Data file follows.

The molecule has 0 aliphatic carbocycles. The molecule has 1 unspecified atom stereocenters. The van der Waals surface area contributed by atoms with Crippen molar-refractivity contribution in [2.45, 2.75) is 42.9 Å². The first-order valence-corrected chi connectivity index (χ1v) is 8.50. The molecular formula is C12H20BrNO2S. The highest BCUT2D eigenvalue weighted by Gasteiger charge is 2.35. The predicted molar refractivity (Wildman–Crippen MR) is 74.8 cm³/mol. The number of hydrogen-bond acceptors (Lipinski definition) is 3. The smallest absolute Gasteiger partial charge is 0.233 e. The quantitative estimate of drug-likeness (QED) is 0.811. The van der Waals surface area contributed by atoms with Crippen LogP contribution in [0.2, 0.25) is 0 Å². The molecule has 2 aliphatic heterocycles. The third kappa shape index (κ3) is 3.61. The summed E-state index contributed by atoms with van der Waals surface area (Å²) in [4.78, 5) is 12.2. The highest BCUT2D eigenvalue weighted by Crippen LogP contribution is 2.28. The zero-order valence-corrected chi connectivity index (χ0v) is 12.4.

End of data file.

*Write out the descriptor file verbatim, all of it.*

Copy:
The molecule has 0 aliphatic carbocycles. The molecule has 1 unspecified atom stereocenters. The van der Waals surface area contributed by atoms with Crippen molar-refractivity contribution in [2.45, 2.75) is 42.9 Å². The first-order valence-corrected chi connectivity index (χ1v) is 8.50. The molecular formula is C12H20BrNO2S. The highest BCUT2D eigenvalue weighted by Gasteiger charge is 2.35. The predicted molar refractivity (Wildman–Crippen MR) is 74.8 cm³/mol. The number of hydrogen-bond acceptors (Lipinski definition) is 3. The smallest absolute Gasteiger partial charge is 0.233 e. The quantitative estimate of drug-likeness (QED) is 0.811. The van der Waals surface area contributed by atoms with Crippen LogP contribution in [0.2, 0.25) is 0 Å². The molecule has 2 aliphatic heterocycles. The third kappa shape index (κ3) is 3.61. The summed E-state index contributed by atoms with van der Waals surface area (Å²) in [4.78, 5) is 12.2. The highest BCUT2D eigenvalue weighted by Crippen LogP contribution is 2.28. The zero-order valence-corrected chi connectivity index (χ0v) is 12.4.